Luke 1: 46b-55
Isaiah 35: 1-10
“God is turning the world upside down.”
Whatever else can be said about Mary’s song of praise to God, this “Magnificat” from the heart of the mother of Jesus, proclaims is that God is the One who brings down the mighty and exalts the lowly, who fills the hungry and sends the rich away empty. In the birth of Jesus Christ we see, once again, the work of God in the great reversal of fortunes where places are exchanged between the rich and powerful with the poor and powerless. Through God’s choice of Mary to bring the Christ in human flesh, God continues the work of turning the world upside down in which
“The wilderness and the dry land shall be glad
. . . . . .
the eyes of the blind shall be opened
and the ears of the deaf unstopped.”
Mary sings of this great turning because as she humbly professes to be God’s “lowly servant,” Mary was gifted to see with the eyes of the heart in at least three ways. She looked at and saw what was real, recognizing the magnitude of injustice perpetrated by the powerful and rich and how the economic, political and religious systems crushed the weak and vulnerable. She also saw what could be and what should be, the intention of God for life where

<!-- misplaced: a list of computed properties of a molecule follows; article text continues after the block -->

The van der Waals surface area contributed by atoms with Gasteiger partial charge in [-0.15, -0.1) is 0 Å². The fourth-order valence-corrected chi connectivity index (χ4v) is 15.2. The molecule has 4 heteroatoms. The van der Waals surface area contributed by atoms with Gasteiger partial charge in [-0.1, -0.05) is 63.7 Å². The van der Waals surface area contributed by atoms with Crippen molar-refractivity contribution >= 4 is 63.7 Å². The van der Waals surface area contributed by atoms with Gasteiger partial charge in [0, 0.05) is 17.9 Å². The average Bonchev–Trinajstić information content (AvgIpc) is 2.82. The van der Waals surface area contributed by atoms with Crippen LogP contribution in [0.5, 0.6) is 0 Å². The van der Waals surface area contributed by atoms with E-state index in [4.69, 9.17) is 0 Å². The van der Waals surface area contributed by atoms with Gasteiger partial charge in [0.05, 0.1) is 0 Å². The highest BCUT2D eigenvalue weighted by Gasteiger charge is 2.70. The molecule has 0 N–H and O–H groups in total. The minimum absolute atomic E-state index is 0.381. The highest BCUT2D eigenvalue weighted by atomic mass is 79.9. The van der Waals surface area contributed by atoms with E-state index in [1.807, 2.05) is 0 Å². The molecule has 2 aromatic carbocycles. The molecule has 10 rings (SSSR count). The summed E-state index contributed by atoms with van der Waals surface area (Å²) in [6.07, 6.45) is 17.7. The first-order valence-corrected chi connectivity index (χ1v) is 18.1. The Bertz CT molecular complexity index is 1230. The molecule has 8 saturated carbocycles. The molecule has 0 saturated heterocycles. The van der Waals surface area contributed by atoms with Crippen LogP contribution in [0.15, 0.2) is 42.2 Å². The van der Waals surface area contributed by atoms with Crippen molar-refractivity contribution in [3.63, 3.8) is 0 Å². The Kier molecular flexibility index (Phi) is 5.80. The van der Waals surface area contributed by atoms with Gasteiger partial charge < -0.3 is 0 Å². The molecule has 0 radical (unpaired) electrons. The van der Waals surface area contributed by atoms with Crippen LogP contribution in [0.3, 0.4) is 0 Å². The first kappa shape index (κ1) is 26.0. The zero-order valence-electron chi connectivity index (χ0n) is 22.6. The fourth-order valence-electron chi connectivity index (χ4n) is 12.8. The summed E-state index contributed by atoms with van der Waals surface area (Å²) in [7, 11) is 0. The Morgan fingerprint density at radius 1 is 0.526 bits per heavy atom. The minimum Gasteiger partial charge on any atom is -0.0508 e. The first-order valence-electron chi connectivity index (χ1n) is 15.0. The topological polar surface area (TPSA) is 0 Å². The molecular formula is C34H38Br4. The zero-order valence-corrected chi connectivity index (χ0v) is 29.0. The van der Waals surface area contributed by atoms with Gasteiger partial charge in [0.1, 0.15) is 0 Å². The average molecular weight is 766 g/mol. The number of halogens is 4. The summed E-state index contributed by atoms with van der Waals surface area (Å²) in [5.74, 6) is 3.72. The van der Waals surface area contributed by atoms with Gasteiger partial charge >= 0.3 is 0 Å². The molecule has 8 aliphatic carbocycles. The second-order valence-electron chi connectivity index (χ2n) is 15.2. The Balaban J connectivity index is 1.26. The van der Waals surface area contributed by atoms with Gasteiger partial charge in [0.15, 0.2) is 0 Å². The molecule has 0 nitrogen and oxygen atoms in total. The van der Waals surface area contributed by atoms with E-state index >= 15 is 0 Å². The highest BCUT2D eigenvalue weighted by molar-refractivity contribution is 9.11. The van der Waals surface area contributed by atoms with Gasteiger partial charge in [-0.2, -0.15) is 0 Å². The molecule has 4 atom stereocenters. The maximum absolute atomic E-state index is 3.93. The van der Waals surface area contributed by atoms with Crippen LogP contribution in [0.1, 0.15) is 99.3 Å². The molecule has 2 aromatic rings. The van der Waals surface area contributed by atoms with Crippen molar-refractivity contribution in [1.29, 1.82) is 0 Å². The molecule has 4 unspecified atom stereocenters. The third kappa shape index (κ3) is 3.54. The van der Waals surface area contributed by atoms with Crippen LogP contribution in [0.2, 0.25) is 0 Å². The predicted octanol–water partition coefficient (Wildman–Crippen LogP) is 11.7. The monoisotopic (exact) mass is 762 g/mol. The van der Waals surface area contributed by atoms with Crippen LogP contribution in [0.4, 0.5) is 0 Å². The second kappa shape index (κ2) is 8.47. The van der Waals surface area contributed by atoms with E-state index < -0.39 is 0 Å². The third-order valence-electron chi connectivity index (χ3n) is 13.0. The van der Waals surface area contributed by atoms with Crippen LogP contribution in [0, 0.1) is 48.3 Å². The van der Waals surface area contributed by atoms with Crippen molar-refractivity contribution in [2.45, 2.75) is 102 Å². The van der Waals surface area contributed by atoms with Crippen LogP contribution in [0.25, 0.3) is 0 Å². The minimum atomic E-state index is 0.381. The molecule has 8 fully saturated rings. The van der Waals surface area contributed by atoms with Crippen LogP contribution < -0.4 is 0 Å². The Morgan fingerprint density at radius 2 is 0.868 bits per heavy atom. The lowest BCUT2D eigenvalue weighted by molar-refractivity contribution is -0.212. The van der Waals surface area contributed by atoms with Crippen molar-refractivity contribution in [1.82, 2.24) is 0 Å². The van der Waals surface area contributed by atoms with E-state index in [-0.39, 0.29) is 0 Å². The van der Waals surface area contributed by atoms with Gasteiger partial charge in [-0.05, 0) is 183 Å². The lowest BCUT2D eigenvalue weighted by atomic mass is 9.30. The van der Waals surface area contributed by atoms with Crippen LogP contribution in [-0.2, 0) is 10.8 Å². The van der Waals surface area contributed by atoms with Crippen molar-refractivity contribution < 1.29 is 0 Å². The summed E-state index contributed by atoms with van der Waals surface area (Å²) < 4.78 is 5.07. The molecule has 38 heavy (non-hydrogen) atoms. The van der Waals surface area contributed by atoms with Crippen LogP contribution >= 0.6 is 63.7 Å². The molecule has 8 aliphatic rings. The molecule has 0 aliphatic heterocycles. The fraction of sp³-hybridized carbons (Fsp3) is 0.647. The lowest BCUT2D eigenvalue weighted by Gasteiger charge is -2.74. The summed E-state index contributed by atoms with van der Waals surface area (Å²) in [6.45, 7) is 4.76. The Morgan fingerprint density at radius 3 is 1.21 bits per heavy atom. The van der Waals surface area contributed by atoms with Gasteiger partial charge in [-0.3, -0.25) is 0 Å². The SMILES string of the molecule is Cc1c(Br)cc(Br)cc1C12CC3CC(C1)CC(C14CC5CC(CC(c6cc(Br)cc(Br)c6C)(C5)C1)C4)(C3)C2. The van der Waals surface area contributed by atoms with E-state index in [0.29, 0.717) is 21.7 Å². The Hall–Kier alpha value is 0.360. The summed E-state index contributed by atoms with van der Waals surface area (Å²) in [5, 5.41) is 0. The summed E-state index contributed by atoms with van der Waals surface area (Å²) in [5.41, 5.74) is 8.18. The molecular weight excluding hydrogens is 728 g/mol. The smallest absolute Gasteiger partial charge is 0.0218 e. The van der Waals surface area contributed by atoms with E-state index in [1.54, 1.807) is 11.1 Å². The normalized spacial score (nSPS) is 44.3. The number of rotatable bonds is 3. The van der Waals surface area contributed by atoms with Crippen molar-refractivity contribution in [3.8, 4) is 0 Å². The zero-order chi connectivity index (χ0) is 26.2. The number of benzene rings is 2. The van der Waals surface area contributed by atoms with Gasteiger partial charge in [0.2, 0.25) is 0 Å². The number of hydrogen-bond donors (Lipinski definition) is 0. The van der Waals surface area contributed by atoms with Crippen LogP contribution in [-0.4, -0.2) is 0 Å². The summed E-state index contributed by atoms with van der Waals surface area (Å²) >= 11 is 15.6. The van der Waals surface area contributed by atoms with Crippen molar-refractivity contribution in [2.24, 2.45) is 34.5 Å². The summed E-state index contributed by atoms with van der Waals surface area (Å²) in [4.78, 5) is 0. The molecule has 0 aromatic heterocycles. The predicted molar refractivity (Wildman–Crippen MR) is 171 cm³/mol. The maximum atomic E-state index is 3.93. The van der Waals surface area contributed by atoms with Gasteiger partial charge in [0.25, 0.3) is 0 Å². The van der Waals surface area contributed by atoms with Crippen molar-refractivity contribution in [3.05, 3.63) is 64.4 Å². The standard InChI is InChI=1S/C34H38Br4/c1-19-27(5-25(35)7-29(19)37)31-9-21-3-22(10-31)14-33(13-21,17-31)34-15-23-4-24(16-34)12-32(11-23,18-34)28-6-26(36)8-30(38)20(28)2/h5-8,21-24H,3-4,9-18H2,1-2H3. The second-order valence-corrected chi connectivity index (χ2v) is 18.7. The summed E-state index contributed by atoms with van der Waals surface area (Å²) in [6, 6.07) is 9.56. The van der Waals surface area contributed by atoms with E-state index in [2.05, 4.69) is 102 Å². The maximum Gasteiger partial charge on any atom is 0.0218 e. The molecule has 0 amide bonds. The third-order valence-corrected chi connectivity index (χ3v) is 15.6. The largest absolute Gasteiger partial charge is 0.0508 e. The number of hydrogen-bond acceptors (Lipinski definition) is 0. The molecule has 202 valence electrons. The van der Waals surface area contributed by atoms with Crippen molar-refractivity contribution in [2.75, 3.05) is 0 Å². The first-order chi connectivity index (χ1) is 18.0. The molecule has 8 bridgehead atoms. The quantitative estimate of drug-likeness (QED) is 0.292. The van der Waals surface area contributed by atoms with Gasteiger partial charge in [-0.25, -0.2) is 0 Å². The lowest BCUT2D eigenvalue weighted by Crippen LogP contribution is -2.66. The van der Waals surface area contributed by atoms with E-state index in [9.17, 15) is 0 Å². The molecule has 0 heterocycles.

“the lame shall leap like a deer and
the tongue of the speechless sings for joy”
“waters break forth in the wilderness and
streams in the desert.”
And she saw that, in her lowliness, she was not alone as her
“spirit rejoices in God [her] Savior.
Surely, from now on, all generations will call [her] blessed.”
In the midst of the injustice, oppression and devastation we humans are inflicting upon Earth, all people and all living beings, what do you see today? Like Mary, do we see what’s real, recognizing that our way of life, modern industrial society, is wreaking havoc on eco-systems everywhere with the greatest impact upon the weakest and most vulnerable people, those who contribute the least to the destruction? Do we see what can be done and should be done for the sake of the “world that God so loves,” with both individual acts of compassion and care, and systemic changes that must come about in order for God’s great reversal to realized? What can you do within your congregation and community and as American Baptists? And do we see that despite the dire circumstances we have created, we are not alone in our call and quest to be faithful servants of the God of all life to help create a more just and sustainable world for all?
We are not alone. God is with us; Immanuel. Sing praise to God for the great turning!
You may want to listen to the song, “Canticle of the Turning,” by Gary Daigle and Rory Conney.
Rev. Tom Carr
Pastor, Second Baptist Church, Suffield, CT